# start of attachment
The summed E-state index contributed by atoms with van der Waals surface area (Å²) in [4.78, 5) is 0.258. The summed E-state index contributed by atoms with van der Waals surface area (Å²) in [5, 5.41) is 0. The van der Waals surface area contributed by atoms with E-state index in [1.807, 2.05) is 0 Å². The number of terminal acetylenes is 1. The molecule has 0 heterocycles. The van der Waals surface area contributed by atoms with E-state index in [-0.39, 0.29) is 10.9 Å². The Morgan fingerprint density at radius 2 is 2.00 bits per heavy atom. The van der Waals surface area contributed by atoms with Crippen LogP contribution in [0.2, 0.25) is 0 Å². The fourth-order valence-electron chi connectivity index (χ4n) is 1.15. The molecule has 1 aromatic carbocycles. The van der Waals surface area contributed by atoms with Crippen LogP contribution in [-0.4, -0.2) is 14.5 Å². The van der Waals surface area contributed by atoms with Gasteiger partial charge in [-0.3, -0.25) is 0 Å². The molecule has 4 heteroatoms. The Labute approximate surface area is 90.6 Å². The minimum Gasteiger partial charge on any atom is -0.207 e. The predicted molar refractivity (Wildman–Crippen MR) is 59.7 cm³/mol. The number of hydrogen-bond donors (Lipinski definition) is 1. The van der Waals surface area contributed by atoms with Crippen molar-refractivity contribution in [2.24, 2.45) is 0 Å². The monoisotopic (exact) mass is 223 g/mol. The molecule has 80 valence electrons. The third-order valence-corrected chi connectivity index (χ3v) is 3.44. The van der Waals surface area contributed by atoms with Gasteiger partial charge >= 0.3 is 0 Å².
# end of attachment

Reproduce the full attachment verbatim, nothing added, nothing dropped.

The summed E-state index contributed by atoms with van der Waals surface area (Å²) in [4.78, 5) is 0.258. The summed E-state index contributed by atoms with van der Waals surface area (Å²) in [5, 5.41) is 0. The van der Waals surface area contributed by atoms with E-state index in [1.807, 2.05) is 0 Å². The number of terminal acetylenes is 1. The molecule has 0 heterocycles. The van der Waals surface area contributed by atoms with E-state index in [-0.39, 0.29) is 10.9 Å². The Morgan fingerprint density at radius 2 is 2.00 bits per heavy atom. The van der Waals surface area contributed by atoms with Crippen LogP contribution in [0.2, 0.25) is 0 Å². The fourth-order valence-electron chi connectivity index (χ4n) is 1.15. The molecule has 1 aromatic carbocycles. The van der Waals surface area contributed by atoms with Crippen LogP contribution in [-0.4, -0.2) is 14.5 Å². The van der Waals surface area contributed by atoms with Gasteiger partial charge in [-0.3, -0.25) is 0 Å². The molecule has 4 heteroatoms. The Labute approximate surface area is 90.6 Å². The minimum Gasteiger partial charge on any atom is -0.207 e. The predicted molar refractivity (Wildman–Crippen MR) is 59.7 cm³/mol. The number of hydrogen-bond donors (Lipinski definition) is 1. The van der Waals surface area contributed by atoms with Crippen molar-refractivity contribution in [2.24, 2.45) is 0 Å². The monoisotopic (exact) mass is 223 g/mol. The molecule has 80 valence electrons. The third-order valence-corrected chi connectivity index (χ3v) is 3.44. The van der Waals surface area contributed by atoms with Gasteiger partial charge >= 0.3 is 0 Å².